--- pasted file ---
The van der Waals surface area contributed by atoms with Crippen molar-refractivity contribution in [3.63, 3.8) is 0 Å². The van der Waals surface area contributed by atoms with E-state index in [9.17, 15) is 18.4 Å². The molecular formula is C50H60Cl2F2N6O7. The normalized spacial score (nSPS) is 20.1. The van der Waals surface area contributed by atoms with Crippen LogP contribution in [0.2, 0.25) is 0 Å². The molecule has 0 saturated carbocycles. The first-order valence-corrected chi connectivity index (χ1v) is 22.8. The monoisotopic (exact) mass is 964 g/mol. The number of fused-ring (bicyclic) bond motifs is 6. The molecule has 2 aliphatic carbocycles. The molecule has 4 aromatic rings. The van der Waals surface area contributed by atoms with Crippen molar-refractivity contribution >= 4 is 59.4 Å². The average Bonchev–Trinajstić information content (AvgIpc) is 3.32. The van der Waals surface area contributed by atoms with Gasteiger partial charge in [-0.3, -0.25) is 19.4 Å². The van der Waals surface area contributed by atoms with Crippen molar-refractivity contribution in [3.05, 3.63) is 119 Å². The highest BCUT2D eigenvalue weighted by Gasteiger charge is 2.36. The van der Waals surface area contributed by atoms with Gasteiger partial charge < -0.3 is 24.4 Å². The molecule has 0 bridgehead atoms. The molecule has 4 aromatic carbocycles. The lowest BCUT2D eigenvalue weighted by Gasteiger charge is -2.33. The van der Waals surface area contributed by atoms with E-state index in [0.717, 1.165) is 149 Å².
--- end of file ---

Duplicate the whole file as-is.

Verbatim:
The van der Waals surface area contributed by atoms with Crippen molar-refractivity contribution in [3.63, 3.8) is 0 Å². The van der Waals surface area contributed by atoms with E-state index in [9.17, 15) is 18.4 Å². The molecular formula is C50H60Cl2F2N6O7. The normalized spacial score (nSPS) is 20.1. The van der Waals surface area contributed by atoms with Crippen LogP contribution in [0.2, 0.25) is 0 Å². The molecule has 0 saturated carbocycles. The first-order valence-corrected chi connectivity index (χ1v) is 22.8. The monoisotopic (exact) mass is 964 g/mol. The number of fused-ring (bicyclic) bond motifs is 6. The molecule has 2 aliphatic carbocycles. The molecule has 4 aromatic rings. The van der Waals surface area contributed by atoms with Crippen molar-refractivity contribution >= 4 is 59.4 Å². The average Bonchev–Trinajstić information content (AvgIpc) is 3.32. The van der Waals surface area contributed by atoms with Gasteiger partial charge in [-0.3, -0.25) is 19.4 Å². The van der Waals surface area contributed by atoms with Crippen molar-refractivity contribution in [3.05, 3.63) is 119 Å². The highest BCUT2D eigenvalue weighted by Gasteiger charge is 2.36. The van der Waals surface area contributed by atoms with Gasteiger partial charge < -0.3 is 24.4 Å². The molecule has 0 bridgehead atoms. The molecule has 4 aromatic carbocycles. The lowest BCUT2D eigenvalue weighted by Gasteiger charge is -2.33. The van der Waals surface area contributed by atoms with E-state index in [0.717, 1.165) is 149 Å².